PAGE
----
Walking the course with Nick Turner (previous Badminton competitor, now Brazilian Eventing Team Coach and Snr Selector for British Eventing) was a fantastic way to learn all about the challenges of this true four-star course.
The big message of the day from Nick was how critical it is that the rider has absolute understanding and control of the speed, power and straightness of the horse. If you misjudge or get to a fence at the wrong speed, on the wrong line or in the wrong balance the consequences can be serious.
Throughout the walk Nick talked about straightness and how crucial it is that riders can stay ‘on the correct line’ and keep control of the horse’s shoulders. Horses need to be trained to ‘lock on’ to fences and hold their line and they learn to jump between the flags, which can be a real bonus through a combination if the rider isn’t always in the right place. (This is also why the flags on the open corners of fences 15AB could really confuse the horses).
The Colt Pond and HS1 Farmyard (fences 14AB & 15AB) were flagged as some of the trickiest combinations. He explained the speed, power required and he walked the direct and alternative routes to show strides and lines. The direct route at the Colt Pond showed how finely balanced the set up needed to be – it needed to be approached positively and with power but it would be wrong to be too fast into it. It’s not about speed it’s about being at the ‘correct’ speed for the horse to be able to do a good job.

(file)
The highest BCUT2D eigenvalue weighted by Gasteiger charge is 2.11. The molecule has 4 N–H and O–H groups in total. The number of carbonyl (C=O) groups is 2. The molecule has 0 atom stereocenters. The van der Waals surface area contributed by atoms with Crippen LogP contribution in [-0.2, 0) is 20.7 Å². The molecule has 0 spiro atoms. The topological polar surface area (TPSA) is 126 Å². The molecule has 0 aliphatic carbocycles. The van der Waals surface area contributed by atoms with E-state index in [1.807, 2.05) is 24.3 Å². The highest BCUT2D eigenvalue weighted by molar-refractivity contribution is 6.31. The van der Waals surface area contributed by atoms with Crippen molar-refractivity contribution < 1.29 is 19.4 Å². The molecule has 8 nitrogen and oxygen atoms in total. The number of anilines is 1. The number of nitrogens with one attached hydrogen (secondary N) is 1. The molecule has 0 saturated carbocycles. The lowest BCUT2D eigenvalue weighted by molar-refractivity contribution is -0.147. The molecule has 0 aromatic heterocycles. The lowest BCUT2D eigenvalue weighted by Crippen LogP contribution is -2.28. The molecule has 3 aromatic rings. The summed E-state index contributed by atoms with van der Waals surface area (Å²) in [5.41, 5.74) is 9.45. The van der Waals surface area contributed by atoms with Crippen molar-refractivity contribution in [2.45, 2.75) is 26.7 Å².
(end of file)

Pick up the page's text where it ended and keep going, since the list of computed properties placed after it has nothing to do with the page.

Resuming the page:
Further on into the course Nick explained how important it is for the rider to be making a constant assessment of the horse’s energy reserves. If alternative routes are being taken it’s vital they don’t sap the horse’s energy even more, the twists and turns can be disruptive to the rhythm and take more out of the horse. The rider’s fitness and core strength is also paramount – the rider needs to be a help not a hindrance, especially once over the finishing line – care and consideration of the horse’s balance and deceleration is vital.
The course walk revealed how impressive horse, rider and training have to be to be successful at this level. It takes years of training to achieve complete understanding of the speed, power, balance and line required – get it right and the horse grows in confidence and enjoys the experience – because, just as Nick said, ‘it’s all about keeping a smile on your horse’s face’.
Many thanks to Nick Turner for such an informative and interesting course walk and for generously giving his time in aid of Cancer Research.
By Jo Measures